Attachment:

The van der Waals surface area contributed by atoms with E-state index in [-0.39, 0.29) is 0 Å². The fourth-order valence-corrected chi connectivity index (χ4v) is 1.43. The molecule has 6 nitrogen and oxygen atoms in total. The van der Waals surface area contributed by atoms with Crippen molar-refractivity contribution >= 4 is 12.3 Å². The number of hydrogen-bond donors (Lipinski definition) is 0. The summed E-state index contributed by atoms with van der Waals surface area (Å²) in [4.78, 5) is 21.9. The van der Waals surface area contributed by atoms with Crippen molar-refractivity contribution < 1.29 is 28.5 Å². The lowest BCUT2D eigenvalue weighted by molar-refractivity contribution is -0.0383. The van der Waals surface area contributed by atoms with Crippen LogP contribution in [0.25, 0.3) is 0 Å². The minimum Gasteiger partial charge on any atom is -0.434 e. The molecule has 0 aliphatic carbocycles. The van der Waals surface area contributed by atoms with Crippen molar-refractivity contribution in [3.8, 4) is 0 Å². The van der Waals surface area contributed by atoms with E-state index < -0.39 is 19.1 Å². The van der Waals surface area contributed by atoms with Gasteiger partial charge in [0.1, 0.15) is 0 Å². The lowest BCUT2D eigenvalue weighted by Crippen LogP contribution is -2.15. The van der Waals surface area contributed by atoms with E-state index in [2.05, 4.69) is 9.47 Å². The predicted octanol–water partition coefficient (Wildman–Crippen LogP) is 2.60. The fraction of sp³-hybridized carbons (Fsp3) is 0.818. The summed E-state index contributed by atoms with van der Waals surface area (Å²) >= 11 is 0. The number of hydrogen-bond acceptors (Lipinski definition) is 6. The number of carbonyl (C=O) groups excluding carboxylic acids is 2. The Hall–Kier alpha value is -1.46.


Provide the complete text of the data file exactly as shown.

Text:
The van der Waals surface area contributed by atoms with E-state index in [-0.39, 0.29) is 0 Å². The fourth-order valence-corrected chi connectivity index (χ4v) is 1.43. The molecule has 6 nitrogen and oxygen atoms in total. The van der Waals surface area contributed by atoms with Crippen molar-refractivity contribution >= 4 is 12.3 Å². The number of hydrogen-bond donors (Lipinski definition) is 0. The summed E-state index contributed by atoms with van der Waals surface area (Å²) in [4.78, 5) is 21.9. The van der Waals surface area contributed by atoms with Crippen molar-refractivity contribution < 1.29 is 28.5 Å². The lowest BCUT2D eigenvalue weighted by molar-refractivity contribution is -0.0383. The van der Waals surface area contributed by atoms with Crippen LogP contribution in [0.25, 0.3) is 0 Å². The minimum Gasteiger partial charge on any atom is -0.434 e. The molecule has 0 aliphatic carbocycles. The van der Waals surface area contributed by atoms with Crippen molar-refractivity contribution in [3.8, 4) is 0 Å². The van der Waals surface area contributed by atoms with E-state index < -0.39 is 19.1 Å². The van der Waals surface area contributed by atoms with Gasteiger partial charge in [0.1, 0.15) is 0 Å². The lowest BCUT2D eigenvalue weighted by Crippen LogP contribution is -2.15. The van der Waals surface area contributed by atoms with E-state index in [2.05, 4.69) is 9.47 Å². The predicted octanol–water partition coefficient (Wildman–Crippen LogP) is 2.60. The fraction of sp³-hybridized carbons (Fsp3) is 0.818. The summed E-state index contributed by atoms with van der Waals surface area (Å²) >= 11 is 0. The number of hydrogen-bond acceptors (Lipinski definition) is 6. The number of carbonyl (C=O) groups excluding carboxylic acids is 2. The Hall–Kier alpha value is -1.46.